William Dampier

British pirate and explorer (1651-1715)

William Dampier (baptised 5 September 1651; died March 1715) was an English explorer, pirate, privateer, navigator, and naturalist who became the first Englishman to explore parts of what is today Australia, and the first person to circumnavigate the world three times. He has also been described as Australia's first natural historian, as well as one of the most important British explorers of the period between Sir Francis Drake (16th century) and Captain James Cook (18th century); according to Diana and Michael Preston, he "bridged those two eras" with a mix of piratical derring-do of the former and scientific inquiry of the latter. His expeditions were among the first to identify and name a number of plants, animals, foods, and cooking techniques for a European audience, being among the first English writers to use words such as avocado, barbecue, and chopsticks. In describing the preparation of avocados, he was the first European to describe the making of guacamole, named the breadfruit plant, and made frequent documentation of the taste of numerous foods foreign to the European palate at the time, such as flamingo and manatee.

Portrait of Dampier with his book by Thomas Murray, c. 1697–8
The second leg of the Roebuck expedition, 1699–1701

Quotes edit

  • New Holland is a very large tract of land. It is not yet determined whether it is an island or a main continent; but I am certain that it joyns neither to Africa, Asia, or America.
  • After we had been here a little while, the Men began to be familiar, and we cloathed some of them, designing to have had some service from them for it: for we found some Wells of Water here, and intended to carry 2 or 3 barrels of it aboard. But it being somewhat troublesome to carry to the Canaos, we thought to have made these men to have carry'd it for us, and therefore we gave them some Cloathes; to one an old pair of Breeches, to another a ragged Shirt, to a third a Jacket that was scarce worth owning; which yet would have been very acceptable at some places where we had been, and so we thought they might have been with these People. We put them on, thinking that this finery would have brought them to work heartily for us; and our Water being filled in small long Barrels, about 6 gallons in each, which were made purposely to carry Water in, we brought these our new Servants to the Wells, and put a Barrel on each of their Shoulders for them to carry to the Canao. But all the signs we could make were to no purpose, for they stood like Statues, without motion, but grinned like so many monkeys, staring one upon another: For these poor Creatures seem'd not accustomed to carry Burdens: and I believe that one of our Ship Boys of 10 Years old, would carry as much as one of them. So we were forced to carry our Water ourselves; and they very fairly put the Cloaths off again, and laid them down, as if the Cloaths were only to work in. I did not perceive that they had any liking to them at first; neither did they seem to admire anything that we had.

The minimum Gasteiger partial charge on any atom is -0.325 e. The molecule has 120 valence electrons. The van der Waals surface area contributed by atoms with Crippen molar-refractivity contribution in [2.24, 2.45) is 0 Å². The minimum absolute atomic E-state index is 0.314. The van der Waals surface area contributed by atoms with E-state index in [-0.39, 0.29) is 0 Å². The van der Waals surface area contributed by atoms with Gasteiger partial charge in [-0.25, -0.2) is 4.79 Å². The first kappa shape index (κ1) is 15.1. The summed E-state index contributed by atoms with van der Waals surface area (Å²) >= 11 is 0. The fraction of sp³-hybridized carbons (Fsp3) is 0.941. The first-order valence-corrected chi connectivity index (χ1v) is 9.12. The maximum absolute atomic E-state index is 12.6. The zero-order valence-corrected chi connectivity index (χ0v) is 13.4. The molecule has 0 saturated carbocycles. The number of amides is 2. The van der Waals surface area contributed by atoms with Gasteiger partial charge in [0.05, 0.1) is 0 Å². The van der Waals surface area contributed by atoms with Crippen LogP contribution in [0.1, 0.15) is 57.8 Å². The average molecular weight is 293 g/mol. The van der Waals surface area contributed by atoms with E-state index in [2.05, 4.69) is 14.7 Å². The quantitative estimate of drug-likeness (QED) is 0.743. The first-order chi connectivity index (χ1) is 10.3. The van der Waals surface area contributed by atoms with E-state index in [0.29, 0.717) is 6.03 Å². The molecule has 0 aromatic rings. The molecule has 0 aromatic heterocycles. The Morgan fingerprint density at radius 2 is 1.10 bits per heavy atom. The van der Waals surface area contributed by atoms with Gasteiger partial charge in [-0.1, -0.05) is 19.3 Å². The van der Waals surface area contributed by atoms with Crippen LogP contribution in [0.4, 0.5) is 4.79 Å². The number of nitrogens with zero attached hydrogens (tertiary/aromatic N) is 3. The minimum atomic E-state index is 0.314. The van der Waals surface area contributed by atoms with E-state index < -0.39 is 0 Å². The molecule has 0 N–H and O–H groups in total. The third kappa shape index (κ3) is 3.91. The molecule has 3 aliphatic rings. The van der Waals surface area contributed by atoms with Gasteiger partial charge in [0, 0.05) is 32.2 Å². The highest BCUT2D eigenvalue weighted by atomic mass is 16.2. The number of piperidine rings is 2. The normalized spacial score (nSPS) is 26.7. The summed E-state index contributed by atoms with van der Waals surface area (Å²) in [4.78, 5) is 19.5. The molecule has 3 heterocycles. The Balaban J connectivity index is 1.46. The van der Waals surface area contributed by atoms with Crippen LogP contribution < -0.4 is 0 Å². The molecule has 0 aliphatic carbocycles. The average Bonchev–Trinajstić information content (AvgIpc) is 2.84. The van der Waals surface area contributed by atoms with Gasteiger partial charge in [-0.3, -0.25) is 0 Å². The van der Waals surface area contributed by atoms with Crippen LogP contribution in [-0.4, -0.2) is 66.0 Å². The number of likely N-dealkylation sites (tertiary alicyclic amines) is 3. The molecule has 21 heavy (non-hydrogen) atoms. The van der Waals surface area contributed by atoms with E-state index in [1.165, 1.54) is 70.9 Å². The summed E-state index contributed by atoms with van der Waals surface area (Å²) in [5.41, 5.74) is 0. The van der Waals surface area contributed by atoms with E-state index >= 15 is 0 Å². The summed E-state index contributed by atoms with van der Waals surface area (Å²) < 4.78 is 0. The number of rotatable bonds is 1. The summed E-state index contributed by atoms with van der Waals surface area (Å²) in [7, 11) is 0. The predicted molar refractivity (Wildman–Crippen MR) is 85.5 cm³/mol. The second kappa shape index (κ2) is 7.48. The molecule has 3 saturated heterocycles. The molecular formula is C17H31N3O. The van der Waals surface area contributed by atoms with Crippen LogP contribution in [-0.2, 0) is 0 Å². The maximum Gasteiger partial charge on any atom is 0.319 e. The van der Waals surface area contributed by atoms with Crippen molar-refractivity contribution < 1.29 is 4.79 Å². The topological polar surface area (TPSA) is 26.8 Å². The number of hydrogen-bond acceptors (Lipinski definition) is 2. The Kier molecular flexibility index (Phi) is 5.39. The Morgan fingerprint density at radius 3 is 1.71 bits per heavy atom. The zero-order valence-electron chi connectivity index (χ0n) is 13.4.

Bibliography edit

Early English Books Online
  1. Two Voyages to Campeachy
  2. A Discourse of Trade Winds
  • Voyage to New Holland in the Year 1699 (2 parts: 1703, 1709)

External links edit

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